These analyses include the determination of PLFA and CRP. The PLFA is used to evaluate microbial community structure, and the CRP the microbial functional diversity. These microbiological soil properties were measured only for the 0-10 cm depth.
Catabolic responses profiles were measured by short-term respiration responses of soil to the addition of a range of simple organic compounds (Degens and Harris 1997). The sieved soil was conditioned for 7 days (20[degrees]C) at field moisture content (18% gravimetric water content) prior to analysis. The substrates used were two amines (D-glucosamine, c-glutamine), five amino acids (L-arginine, L-glutamic acid, L-histidine, L-lysine, L-serine), two carbohydrates (D-glucose, D-mannose), and 11 carboxylic acids (L-ascorbic acid, citric acid, tartaric acid, gluconic acid, [alpha]-- ketobutaric acid, [alpha]-ketoglutaric acid, DL-malic acid, malonic acid, panthotenic acid, quinic acid, uric acid). Functional evenness (El was calculated from the responses profile as:
[MATHEMATICAL EXPRESSION NOT REPRODUCIBLE IN ASCII.]
where [p.sub.i] is the percentage of total respiration obtained by the sum of all respiration rates expressed as [micro]g C[O.sub.2]-C g/soil, due to the respiration rate of each substrate (Magurran 1988).
Methyl ester fatty acid phospholipid profiles (FAMEs) were determined as reported by Schutter and Dick (2000). FAMEs were determined by a gas chromatograph (Hewlett-Packard 5890 Series II, Agilent, Palo Alto, CA) equipped with capillary column HP Ultra 2 (5% difenil-95% dimetilpolisiloxane, 25m by (1.2m) and compounds were revealed by using a flame ionisation detector. The oven temperature was initially set at 150[degrees]C for l min, then raised to 210[degrees]C at a rate of 5[degrees]C/rain and held for 20 min. Identification of peaks was done by comparing retention times of samples to those of known standards (bacterial acid methyl ester standard in methyl caproate, Sigma-Aldrich Cat. No. 47080-U, Sigma-Aldrich Co, St. Louis, MO). Fatty acids were categorised according to the convention: A, B, and w C, where 'A' is the number of carbon atoms in the chain, 'B' is the number of unsaturations, and 'w' preceding 'C' is the number of carbon atoms between the methyl end of the molecule and the first unsaturation. Prefixes used are: 'i' for iso-branched; 'a' for anteiso-branched; 'cy' for cyclopropil. Individual FAMEs were reported as ratios of peak area to methyl hexadecanoate (C16:0) (Drijber et al. 2000; Spedding et al. 2004), which is often the most abundant FAME in samples and it significantly correlates with microbial biomass (Zelles et al. 1992). For the calculation of the fungal/bacterial PLFA (F/B) ratio, the saturated FAMEs (S) i15:0, al5:0, i16:0, 16:0, 17:0, 20:0, 22:0 and the monounsaturated (M) 16:1w9, cyl7:0, cyl9:0, 18:1w9 were chosen to represent bacterial biomass, and 18:2w6 was taken as indicator of fungal biomass. FAMEs 11 : 0, 12 : 0, 13 : 0, 14 : 0 were also considered for the total PLFA. The cyl7:0 and 16:1w9 FAMEs were considered for calculating the cyclopropil/precursors (cy/pre) ratio, and i15:0 and al5:0 FAMEs for the iso/anteiso (i/a) ratio. In bacteria, the cy/pre and iso/anteiso PLFA ratios have been proposed as indicators of stress conditions, as both ratios has been shown to increase under situations such as acidic conditions, low oxygen, high temperature, and low nutrient availability (Guckert et al. 1986; Kieft et al. 1994), and has been associated with nutrient stress or physical or chemical disturbance (Pinkart et al. 2002).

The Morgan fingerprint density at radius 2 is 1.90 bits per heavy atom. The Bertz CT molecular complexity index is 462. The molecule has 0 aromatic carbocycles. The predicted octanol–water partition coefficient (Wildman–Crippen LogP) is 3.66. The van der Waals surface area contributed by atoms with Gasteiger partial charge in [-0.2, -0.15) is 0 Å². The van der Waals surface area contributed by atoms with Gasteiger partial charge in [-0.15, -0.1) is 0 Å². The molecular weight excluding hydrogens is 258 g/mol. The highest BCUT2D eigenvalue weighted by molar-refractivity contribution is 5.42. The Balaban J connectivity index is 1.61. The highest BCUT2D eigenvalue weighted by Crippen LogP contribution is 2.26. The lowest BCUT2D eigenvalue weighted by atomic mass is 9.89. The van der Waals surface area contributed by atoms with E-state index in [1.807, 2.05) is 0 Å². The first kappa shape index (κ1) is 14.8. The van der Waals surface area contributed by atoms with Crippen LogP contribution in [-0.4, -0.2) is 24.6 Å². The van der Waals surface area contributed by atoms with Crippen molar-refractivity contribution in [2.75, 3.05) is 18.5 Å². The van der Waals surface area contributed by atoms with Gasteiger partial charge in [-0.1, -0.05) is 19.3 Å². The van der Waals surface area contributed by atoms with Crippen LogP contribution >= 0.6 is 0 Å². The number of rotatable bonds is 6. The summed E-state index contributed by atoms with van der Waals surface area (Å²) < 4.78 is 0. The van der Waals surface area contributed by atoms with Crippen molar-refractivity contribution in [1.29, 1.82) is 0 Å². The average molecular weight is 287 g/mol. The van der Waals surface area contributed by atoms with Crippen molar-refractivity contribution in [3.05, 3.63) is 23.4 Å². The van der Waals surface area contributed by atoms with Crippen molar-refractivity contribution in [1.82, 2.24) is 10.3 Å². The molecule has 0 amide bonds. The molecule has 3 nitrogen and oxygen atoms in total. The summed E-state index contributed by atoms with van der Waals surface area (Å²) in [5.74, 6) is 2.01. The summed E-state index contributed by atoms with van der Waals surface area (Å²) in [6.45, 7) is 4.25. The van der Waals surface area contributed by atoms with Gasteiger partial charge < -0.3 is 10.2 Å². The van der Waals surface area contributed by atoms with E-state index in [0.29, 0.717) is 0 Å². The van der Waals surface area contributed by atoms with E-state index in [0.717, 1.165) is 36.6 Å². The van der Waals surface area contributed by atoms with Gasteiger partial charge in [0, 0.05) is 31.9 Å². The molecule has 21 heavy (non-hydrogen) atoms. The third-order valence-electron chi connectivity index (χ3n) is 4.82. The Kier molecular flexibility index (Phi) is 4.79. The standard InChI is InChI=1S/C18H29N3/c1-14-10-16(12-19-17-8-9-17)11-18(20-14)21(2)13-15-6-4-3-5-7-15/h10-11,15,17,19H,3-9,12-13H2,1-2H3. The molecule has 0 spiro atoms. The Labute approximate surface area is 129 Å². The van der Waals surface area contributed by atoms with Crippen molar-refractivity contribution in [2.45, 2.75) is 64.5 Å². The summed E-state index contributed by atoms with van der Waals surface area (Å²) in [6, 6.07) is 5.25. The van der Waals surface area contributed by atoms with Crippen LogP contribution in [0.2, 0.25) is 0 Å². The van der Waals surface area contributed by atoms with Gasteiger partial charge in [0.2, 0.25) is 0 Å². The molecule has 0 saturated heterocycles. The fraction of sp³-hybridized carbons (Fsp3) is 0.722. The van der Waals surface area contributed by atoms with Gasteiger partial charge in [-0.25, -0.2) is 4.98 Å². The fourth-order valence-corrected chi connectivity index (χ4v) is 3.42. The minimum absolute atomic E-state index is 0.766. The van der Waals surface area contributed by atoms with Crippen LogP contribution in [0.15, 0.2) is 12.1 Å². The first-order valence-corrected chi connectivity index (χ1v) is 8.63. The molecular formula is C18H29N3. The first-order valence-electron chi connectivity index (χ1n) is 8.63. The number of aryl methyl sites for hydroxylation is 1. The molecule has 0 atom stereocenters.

Soil quality index
Data were processed using the InfoStat statistics program (InfoStat 2007). Twenty-four soil properties were measured for each soil layer; the data were first checked for normality and then subjected to analysis of variance (ANOVA). Variables with statistically significant F-values (P<0.05), and with CV <40% (Wander and Bollero 1999), were further analysed by PCA. The separation of treatment means was carried out by the Rienzo, Guzman, and Casanoves (DGC) test (Di Rienzo et al. 2002). The PCA is a mathematical procedure giving a small number of uncorrelated variables (PC) from several correlated, and thus it can reduce the size of the parameter dataset. The first PCs account for most of the remaining variability. We have assumed that PC 1, receiving high eigenvalues, best represented variation of the system. Therefore, only PCs with eigenvalues >1 (Brejda et al. 2000), and those that explained at least 10% of the variation in the data (Wander and Bollero 1999), were included. Under a particular PC, each soil property was given a weight or factor loading that represents the contribution of the variable to the composition of the PC. Factors loadings close to +1 or -1 are the most important in explaining the variability of the results. Within each PC, only highly weighted factors were retained for MDS. We have defined highly weighted factor loadings as those having absolute values within 10% of the highest factor loading. Multivariate correlation coefficients were carried out when more than one factor was retained under a single PC (Andrews et al. 2002a). The variable with the highest correlation sum was considered for the MDS. When highly weighted variables were not correlated (correlation coefficient <0.7), each of them was retained in the MDS.